- Avoids the placement of academic work into separate silos like math or grammar by encouraging learners to make connections across content areas.
- Provides plenty of opportunities for formative assessment and intervention during the learning process to help students meet learning objectives.
[Students] develop critical thinking skills, hone teamwork and collaboration, and are instilled with a persistent drive to solve problems. It’s teaching them that it’s OK to fail while developing new solutions – ensuring their resilience and career-readiness.— Rick Knotts
Prince of Peace Christian School
Challenges of Project-Based Learning in Kindergarten
Because it is a different approach to traditional instruction, project-based learning comes with its own unique set of classroom challenges. Here are a few of the top challenges of implementing project-based learning in kindergarten and primary school classes:
- Structure. Because students will have an increased role in identifying and creating solutions as part of PBL, structures are needed to help small learners tackle these big problems. To keep learners on-track and engaged, it’s important for instructors to map out the standards and processes that will be covered across the units or themes and consider how they’ll guide learning. However, that plan should be flexible and instructors will need to be comfortable with a level of uncertainty and discovery. Having an established process to follow is especially helpful, which is why we offer the SmartLab Learning Process for PBL classrooms.
- Lack of resources. As PBL is very hands-on, learners will need access to different resources, such as project materials and digital technology. Unfortunately, some materials may not be easily accessible or the school may have strict budget constraints that will hinder some aspects of a PBL project. Teachers may need to purchase these materials or find ways to get them from other sources. SmartLab provides the materials necessary to engage in year-long project-based learning.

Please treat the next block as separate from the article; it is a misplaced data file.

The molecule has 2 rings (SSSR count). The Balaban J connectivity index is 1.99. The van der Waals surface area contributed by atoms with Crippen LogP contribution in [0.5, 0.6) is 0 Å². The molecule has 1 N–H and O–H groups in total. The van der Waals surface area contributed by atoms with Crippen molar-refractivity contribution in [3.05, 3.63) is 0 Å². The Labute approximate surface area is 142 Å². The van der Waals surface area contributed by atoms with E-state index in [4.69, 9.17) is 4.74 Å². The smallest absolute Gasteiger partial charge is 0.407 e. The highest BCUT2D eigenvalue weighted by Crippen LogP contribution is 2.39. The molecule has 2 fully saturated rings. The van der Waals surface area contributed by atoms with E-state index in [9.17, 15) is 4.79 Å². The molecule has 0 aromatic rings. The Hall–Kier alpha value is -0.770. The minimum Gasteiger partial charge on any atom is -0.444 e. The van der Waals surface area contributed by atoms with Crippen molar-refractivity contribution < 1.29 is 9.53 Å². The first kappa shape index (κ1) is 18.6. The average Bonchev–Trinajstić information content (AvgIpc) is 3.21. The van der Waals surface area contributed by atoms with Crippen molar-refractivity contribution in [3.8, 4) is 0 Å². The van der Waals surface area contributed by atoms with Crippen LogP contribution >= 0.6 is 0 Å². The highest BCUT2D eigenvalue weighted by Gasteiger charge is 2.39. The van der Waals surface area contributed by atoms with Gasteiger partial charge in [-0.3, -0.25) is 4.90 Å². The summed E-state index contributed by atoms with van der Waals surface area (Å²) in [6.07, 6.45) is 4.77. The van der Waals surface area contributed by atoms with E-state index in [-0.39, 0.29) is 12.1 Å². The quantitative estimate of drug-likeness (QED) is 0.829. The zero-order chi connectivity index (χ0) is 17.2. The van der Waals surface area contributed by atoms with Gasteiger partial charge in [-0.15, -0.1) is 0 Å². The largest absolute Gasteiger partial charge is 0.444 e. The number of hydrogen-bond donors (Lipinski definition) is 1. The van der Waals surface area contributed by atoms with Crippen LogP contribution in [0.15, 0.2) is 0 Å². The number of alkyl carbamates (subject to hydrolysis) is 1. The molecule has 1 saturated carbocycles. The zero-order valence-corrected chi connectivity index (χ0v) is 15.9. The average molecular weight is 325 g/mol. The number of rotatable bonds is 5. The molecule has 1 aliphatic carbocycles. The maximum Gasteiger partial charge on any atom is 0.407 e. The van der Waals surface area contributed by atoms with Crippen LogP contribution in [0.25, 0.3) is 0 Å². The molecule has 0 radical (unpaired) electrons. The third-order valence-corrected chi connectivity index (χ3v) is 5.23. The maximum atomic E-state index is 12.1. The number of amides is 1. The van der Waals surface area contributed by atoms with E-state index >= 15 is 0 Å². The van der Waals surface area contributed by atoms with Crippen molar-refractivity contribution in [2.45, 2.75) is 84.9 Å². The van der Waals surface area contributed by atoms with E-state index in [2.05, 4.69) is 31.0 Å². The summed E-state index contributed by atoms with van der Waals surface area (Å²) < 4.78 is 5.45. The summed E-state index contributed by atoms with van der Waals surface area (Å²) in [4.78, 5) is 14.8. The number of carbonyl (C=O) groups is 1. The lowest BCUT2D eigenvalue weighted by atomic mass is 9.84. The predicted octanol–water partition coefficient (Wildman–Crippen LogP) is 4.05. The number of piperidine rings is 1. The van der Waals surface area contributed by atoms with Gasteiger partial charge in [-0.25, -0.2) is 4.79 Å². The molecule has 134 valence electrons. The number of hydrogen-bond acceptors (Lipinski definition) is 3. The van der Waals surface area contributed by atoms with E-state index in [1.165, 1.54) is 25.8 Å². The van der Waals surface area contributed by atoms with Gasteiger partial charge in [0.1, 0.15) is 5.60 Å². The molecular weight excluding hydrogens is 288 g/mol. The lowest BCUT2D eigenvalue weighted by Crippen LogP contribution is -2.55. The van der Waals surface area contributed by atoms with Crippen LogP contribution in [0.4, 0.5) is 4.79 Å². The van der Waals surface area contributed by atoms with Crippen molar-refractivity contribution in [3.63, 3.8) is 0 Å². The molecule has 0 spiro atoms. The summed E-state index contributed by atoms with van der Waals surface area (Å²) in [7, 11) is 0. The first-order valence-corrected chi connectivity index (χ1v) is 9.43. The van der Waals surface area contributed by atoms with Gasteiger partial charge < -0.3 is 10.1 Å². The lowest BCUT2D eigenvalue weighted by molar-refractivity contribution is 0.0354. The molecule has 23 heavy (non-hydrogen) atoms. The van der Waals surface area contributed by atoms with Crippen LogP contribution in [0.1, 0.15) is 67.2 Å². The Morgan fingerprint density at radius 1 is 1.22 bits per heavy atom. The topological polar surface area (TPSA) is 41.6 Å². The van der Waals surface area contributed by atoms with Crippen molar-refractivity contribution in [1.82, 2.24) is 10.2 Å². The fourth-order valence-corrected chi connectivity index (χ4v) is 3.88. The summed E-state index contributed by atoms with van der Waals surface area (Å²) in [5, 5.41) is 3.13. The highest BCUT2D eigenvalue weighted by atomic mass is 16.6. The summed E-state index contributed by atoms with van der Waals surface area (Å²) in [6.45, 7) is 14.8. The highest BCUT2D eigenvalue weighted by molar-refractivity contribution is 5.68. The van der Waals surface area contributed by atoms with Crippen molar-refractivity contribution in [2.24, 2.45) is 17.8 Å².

- Time management. Creating a lesson that is too ambitious or challenging can lead to complications, frustration, and loss of time. Starting with a short project helps learners get acclimated to the PBL process, allowing them the confidence to work more independently for subsequent projects.
- Offering support. PBL is a different style of teaching for some instructors, requiring some additional planning. Instructors need to employ more differentiated instruction and be more responsive to students’ needs and where they are in the process. Formative assessment is critical to identify needed instruction and remediation. Knowing how and when to provide the necessary amount of support for each learner is a learned skill that develops over time.
- Assessment. PBL assessment can be difficult, especially if goals and standards aren’t clearly defined at the start. Assessment during projects can be complicated as learners will work at different paces, and reach different parts of their project at different times. While it may look different in primary grades compared to middle or high school, developing authentic learning and assessment practices is important for success.
Learning solutions such as SmartLab can assist classrooms in creating and implementing learning environments that facilitate project-based learning and meet learner needs.
|Core Components||Customized SmartLabs can include all necessary resources for projects, from custom floor plan and necessary technologies to hands-on materials, including: Physical environment Pedagogy/approach Curricular resources Professional development Hands-on materials|